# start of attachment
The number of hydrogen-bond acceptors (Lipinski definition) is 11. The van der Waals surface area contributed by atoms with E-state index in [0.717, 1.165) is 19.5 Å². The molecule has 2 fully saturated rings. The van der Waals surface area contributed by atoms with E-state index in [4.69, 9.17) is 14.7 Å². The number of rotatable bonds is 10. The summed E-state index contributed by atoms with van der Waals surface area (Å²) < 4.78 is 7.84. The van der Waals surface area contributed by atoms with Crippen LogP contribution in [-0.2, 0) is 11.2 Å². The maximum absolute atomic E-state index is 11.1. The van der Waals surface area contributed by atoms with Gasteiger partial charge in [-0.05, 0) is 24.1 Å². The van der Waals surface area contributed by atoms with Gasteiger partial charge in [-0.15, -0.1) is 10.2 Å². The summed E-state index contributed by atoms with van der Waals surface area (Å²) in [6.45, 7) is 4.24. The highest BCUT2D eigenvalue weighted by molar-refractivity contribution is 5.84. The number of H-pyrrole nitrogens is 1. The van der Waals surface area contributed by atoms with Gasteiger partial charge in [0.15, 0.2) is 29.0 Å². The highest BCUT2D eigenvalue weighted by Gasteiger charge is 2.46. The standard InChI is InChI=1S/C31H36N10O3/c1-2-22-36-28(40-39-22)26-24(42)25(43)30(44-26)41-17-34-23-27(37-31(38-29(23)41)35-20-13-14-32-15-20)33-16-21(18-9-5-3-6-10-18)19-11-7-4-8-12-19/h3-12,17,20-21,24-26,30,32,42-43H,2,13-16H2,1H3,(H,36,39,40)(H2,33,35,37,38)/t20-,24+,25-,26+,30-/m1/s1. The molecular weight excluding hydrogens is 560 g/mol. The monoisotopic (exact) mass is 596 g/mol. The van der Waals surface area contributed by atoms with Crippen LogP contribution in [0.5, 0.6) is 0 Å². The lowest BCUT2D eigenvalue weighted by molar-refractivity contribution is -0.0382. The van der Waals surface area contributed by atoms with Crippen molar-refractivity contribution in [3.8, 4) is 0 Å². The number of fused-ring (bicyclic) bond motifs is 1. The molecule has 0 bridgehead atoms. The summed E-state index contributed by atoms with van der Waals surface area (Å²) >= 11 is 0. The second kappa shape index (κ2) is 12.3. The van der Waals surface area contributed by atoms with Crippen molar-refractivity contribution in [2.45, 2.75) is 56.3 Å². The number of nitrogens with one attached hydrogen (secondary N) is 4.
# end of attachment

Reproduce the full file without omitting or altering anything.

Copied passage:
The number of hydrogen-bond acceptors (Lipinski definition) is 11. The van der Waals surface area contributed by atoms with E-state index in [0.717, 1.165) is 19.5 Å². The molecule has 2 fully saturated rings. The van der Waals surface area contributed by atoms with E-state index in [4.69, 9.17) is 14.7 Å². The number of rotatable bonds is 10. The summed E-state index contributed by atoms with van der Waals surface area (Å²) < 4.78 is 7.84. The van der Waals surface area contributed by atoms with Crippen LogP contribution in [-0.2, 0) is 11.2 Å². The maximum absolute atomic E-state index is 11.1. The van der Waals surface area contributed by atoms with Gasteiger partial charge in [-0.05, 0) is 24.1 Å². The van der Waals surface area contributed by atoms with Gasteiger partial charge in [-0.15, -0.1) is 10.2 Å². The summed E-state index contributed by atoms with van der Waals surface area (Å²) in [6.45, 7) is 4.24. The highest BCUT2D eigenvalue weighted by molar-refractivity contribution is 5.84. The number of H-pyrrole nitrogens is 1. The van der Waals surface area contributed by atoms with Gasteiger partial charge in [0.15, 0.2) is 29.0 Å². The highest BCUT2D eigenvalue weighted by Gasteiger charge is 2.46. The standard InChI is InChI=1S/C31H36N10O3/c1-2-22-36-28(40-39-22)26-24(42)25(43)30(44-26)41-17-34-23-27(37-31(38-29(23)41)35-20-13-14-32-15-20)33-16-21(18-9-5-3-6-10-18)19-11-7-4-8-12-19/h3-12,17,20-21,24-26,30,32,42-43H,2,13-16H2,1H3,(H,36,39,40)(H2,33,35,37,38)/t20-,24+,25-,26+,30-/m1/s1. The molecular weight excluding hydrogens is 560 g/mol. The monoisotopic (exact) mass is 596 g/mol. The van der Waals surface area contributed by atoms with Crippen LogP contribution in [0.5, 0.6) is 0 Å². The lowest BCUT2D eigenvalue weighted by molar-refractivity contribution is -0.0382. The van der Waals surface area contributed by atoms with Crippen molar-refractivity contribution in [3.8, 4) is 0 Å². The number of fused-ring (bicyclic) bond motifs is 1. The molecule has 0 bridgehead atoms. The summed E-state index contributed by atoms with van der Waals surface area (Å²) >= 11 is 0. The second kappa shape index (κ2) is 12.3. The van der Waals surface area contributed by atoms with Crippen molar-refractivity contribution in [2.45, 2.75) is 56.3 Å². The number of nitrogens with one attached hydrogen (secondary N) is 4.